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Is it unethical for a mental health professional (LCSW) to have outside conversations with a family member of a client?

Fresno, CA |

I'm an adult w/ PTSD. Several years ago, while briefly staying with my parents, I made an appointment with an LCSW. At this time, our family dynamic was breaking down. My parents blamed me for raising the alarm over my father's alcohol addiction. My mom found the LCSW's phone number and contacted her before my first appointment. When I met with the LCSW, I learned they spent several hours on the phone discussing mom's issues with me. When I met with the LCSW, she was cold and rude. She didn't want to discuss my PTSD; she came down hard on me for "falsely accusing" my dad of being an addict. Traumatized, I asked her if this was ethical. She said yes, my mom could call her all she wanted to give information about me. Is this true? What if it's prejudicial information?

Attorney Answers 1


This is really a question for the Board that licenses Social Workers.

As a lawyer, I can tell you this doesn't appear to be much of a malpractice case. First, your Mother contacted the LCSW, the Social Worker did not solicit information about you. Since she hadn't met you, it is unlikely that she revealled any confidential information to your Mother. A Social Worker could easily say that obtaining information on your family dynamics is part of the job.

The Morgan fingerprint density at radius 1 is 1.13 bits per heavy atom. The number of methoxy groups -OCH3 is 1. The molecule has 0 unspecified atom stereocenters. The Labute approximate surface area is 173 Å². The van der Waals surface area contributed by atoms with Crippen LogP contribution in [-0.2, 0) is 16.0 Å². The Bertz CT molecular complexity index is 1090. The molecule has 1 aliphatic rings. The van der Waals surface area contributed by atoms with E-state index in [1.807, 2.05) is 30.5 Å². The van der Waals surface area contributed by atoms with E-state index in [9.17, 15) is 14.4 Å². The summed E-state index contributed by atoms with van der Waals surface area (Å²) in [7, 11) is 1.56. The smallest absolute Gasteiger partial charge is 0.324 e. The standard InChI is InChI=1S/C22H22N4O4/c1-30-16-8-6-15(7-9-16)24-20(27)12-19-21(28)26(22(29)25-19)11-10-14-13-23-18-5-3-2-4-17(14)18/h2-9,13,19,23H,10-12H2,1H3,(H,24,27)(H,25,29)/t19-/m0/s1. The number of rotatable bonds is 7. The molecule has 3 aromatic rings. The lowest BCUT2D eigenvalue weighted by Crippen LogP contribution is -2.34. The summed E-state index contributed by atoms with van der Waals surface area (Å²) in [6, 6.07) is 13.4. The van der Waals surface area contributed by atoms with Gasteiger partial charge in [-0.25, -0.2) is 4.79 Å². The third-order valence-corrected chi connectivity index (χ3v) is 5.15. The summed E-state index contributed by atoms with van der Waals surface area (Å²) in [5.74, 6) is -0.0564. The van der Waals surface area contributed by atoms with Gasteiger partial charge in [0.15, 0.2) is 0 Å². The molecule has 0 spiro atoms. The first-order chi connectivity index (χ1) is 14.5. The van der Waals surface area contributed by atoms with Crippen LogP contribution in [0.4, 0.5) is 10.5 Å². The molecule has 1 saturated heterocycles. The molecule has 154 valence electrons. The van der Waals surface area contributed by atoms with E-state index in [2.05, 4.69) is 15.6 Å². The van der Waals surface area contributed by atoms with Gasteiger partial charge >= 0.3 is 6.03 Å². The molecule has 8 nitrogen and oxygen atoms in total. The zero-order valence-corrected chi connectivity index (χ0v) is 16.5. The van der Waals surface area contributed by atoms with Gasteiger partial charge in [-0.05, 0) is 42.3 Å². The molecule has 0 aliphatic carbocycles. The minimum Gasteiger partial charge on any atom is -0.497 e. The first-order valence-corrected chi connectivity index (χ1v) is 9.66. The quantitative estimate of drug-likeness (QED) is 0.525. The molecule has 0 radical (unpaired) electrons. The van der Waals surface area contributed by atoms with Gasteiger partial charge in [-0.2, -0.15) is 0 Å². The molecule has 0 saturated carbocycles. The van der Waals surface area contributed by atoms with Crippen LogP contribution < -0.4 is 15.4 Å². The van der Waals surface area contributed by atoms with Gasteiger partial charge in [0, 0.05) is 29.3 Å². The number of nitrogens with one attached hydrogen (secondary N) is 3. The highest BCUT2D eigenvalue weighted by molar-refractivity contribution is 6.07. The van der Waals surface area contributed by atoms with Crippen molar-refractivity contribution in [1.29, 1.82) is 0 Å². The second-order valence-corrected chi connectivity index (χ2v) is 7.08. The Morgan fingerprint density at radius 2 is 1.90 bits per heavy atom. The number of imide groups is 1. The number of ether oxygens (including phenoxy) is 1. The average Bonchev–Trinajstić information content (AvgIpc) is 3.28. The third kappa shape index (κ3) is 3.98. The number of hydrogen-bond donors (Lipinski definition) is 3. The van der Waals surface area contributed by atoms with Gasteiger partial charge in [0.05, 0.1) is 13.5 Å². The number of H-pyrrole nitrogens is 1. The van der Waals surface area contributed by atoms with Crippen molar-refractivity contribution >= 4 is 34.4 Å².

Second, you did not indicate if the information could be proven to be true or untrue. It appears to be subjective opinions which a judge or jury would have a hard time seeing as harmful.

Third, you indicate few damages. Have you seen another mental health professional to evaluate if your response to this social worker caused you measurable harm? If not, the most you are likely to recover is the cost of that one visit.

In conclusion-"Anyone can sue anyone over anything." This is not likely to be a successful outcome for you. In other words, you picked a Social Worker that didn't meet your needs. Move on and find one you are comfortable with.

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